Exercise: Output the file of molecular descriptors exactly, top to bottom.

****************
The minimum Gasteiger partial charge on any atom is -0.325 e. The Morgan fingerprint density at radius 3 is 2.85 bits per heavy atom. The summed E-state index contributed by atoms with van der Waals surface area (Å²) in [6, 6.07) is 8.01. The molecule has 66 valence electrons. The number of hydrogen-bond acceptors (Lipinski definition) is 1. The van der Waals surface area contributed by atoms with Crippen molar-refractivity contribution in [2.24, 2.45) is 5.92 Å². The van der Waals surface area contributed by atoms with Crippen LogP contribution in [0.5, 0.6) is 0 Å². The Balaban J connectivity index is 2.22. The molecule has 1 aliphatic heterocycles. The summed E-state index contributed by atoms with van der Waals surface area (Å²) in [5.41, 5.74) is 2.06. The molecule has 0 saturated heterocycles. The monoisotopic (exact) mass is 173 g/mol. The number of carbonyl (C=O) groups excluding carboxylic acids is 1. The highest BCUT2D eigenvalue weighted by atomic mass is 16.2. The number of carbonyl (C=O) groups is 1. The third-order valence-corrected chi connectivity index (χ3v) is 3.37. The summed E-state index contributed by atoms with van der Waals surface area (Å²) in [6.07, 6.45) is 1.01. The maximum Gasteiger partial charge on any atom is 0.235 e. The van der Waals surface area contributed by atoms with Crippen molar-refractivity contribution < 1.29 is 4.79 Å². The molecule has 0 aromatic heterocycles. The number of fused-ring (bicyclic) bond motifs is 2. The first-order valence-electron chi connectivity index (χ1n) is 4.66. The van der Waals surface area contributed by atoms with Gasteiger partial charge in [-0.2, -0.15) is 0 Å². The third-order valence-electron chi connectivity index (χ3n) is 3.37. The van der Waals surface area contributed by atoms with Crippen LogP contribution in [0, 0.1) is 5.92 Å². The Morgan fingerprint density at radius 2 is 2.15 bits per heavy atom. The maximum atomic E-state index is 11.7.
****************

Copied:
The minimum Gasteiger partial charge on any atom is -0.325 e. The Morgan fingerprint density at radius 3 is 2.85 bits per heavy atom. The summed E-state index contributed by atoms with van der Waals surface area (Å²) in [6, 6.07) is 8.01. The molecule has 66 valence electrons. The number of hydrogen-bond acceptors (Lipinski definition) is 1. The van der Waals surface area contributed by atoms with Crippen molar-refractivity contribution in [2.24, 2.45) is 5.92 Å². The van der Waals surface area contributed by atoms with Crippen LogP contribution in [0.5, 0.6) is 0 Å². The Balaban J connectivity index is 2.22. The molecule has 1 aliphatic heterocycles. The summed E-state index contributed by atoms with van der Waals surface area (Å²) in [5.41, 5.74) is 2.06. The molecule has 0 saturated heterocycles. The monoisotopic (exact) mass is 173 g/mol. The number of carbonyl (C=O) groups excluding carboxylic acids is 1. The highest BCUT2D eigenvalue weighted by atomic mass is 16.2. The number of carbonyl (C=O) groups is 1. The third-order valence-corrected chi connectivity index (χ3v) is 3.37. The summed E-state index contributed by atoms with van der Waals surface area (Å²) in [6.07, 6.45) is 1.01. The maximum Gasteiger partial charge on any atom is 0.235 e. The van der Waals surface area contributed by atoms with Crippen molar-refractivity contribution < 1.29 is 4.79 Å². The molecule has 0 aromatic heterocycles. The number of fused-ring (bicyclic) bond motifs is 2. The first-order valence-electron chi connectivity index (χ1n) is 4.66. The van der Waals surface area contributed by atoms with Gasteiger partial charge in [-0.2, -0.15) is 0 Å². The third-order valence-electron chi connectivity index (χ3n) is 3.37. The van der Waals surface area contributed by atoms with Crippen LogP contribution in [0, 0.1) is 5.92 Å². The Morgan fingerprint density at radius 2 is 2.15 bits per heavy atom. The maximum atomic E-state index is 11.7.